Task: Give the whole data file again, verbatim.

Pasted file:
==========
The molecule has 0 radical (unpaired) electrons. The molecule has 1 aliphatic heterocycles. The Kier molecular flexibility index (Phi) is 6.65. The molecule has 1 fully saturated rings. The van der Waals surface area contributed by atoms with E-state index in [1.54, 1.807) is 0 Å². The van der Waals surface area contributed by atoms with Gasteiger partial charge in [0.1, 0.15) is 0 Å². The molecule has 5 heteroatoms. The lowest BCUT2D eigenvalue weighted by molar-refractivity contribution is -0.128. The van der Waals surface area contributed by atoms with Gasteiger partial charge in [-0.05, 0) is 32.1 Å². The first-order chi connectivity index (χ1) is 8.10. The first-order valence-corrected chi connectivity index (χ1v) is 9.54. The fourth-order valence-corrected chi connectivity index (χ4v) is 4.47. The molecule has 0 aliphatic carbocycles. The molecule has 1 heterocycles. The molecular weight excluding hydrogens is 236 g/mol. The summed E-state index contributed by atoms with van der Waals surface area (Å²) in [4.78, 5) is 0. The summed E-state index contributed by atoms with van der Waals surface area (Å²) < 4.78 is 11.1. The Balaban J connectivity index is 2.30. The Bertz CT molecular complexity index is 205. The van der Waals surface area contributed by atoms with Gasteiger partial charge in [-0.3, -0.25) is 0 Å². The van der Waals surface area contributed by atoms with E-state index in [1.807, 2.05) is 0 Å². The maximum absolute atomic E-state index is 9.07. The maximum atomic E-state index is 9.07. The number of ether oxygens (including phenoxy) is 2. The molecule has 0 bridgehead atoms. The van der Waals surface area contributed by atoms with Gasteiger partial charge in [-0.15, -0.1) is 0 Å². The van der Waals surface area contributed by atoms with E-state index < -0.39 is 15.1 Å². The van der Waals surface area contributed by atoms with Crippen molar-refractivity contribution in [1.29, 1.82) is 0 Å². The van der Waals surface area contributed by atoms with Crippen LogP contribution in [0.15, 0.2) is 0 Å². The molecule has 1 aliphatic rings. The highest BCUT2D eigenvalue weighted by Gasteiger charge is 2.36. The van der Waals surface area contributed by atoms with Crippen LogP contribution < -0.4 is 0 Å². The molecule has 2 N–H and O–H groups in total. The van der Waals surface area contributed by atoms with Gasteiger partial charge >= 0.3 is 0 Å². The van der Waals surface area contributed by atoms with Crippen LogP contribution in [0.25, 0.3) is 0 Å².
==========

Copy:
The molecule has 0 radical (unpaired) electrons. The molecule has 1 aliphatic heterocycles. The Kier molecular flexibility index (Phi) is 6.65. The molecule has 1 fully saturated rings. The van der Waals surface area contributed by atoms with E-state index in [1.54, 1.807) is 0 Å². The van der Waals surface area contributed by atoms with Gasteiger partial charge in [0.1, 0.15) is 0 Å². The molecule has 5 heteroatoms. The lowest BCUT2D eigenvalue weighted by molar-refractivity contribution is -0.128. The van der Waals surface area contributed by atoms with Gasteiger partial charge in [-0.05, 0) is 32.1 Å². The first-order chi connectivity index (χ1) is 8.10. The first-order valence-corrected chi connectivity index (χ1v) is 9.54. The fourth-order valence-corrected chi connectivity index (χ4v) is 4.47. The molecule has 0 aliphatic carbocycles. The molecule has 1 heterocycles. The molecular weight excluding hydrogens is 236 g/mol. The summed E-state index contributed by atoms with van der Waals surface area (Å²) in [4.78, 5) is 0. The summed E-state index contributed by atoms with van der Waals surface area (Å²) < 4.78 is 11.1. The Balaban J connectivity index is 2.30. The Bertz CT molecular complexity index is 205. The van der Waals surface area contributed by atoms with Gasteiger partial charge in [-0.3, -0.25) is 0 Å². The van der Waals surface area contributed by atoms with E-state index in [1.807, 2.05) is 0 Å². The maximum absolute atomic E-state index is 9.07. The maximum atomic E-state index is 9.07. The number of ether oxygens (including phenoxy) is 2. The molecule has 0 bridgehead atoms. The van der Waals surface area contributed by atoms with Gasteiger partial charge in [-0.15, -0.1) is 0 Å². The van der Waals surface area contributed by atoms with E-state index < -0.39 is 15.1 Å². The van der Waals surface area contributed by atoms with Crippen molar-refractivity contribution in [1.29, 1.82) is 0 Å². The van der Waals surface area contributed by atoms with Crippen LogP contribution in [0.15, 0.2) is 0 Å². The molecule has 1 aliphatic rings. The highest BCUT2D eigenvalue weighted by Gasteiger charge is 2.36. The van der Waals surface area contributed by atoms with Crippen LogP contribution < -0.4 is 0 Å². The molecule has 2 N–H and O–H groups in total. The van der Waals surface area contributed by atoms with Gasteiger partial charge >= 0.3 is 0 Å². The van der Waals surface area contributed by atoms with Crippen LogP contribution in [0.25, 0.3) is 0 Å².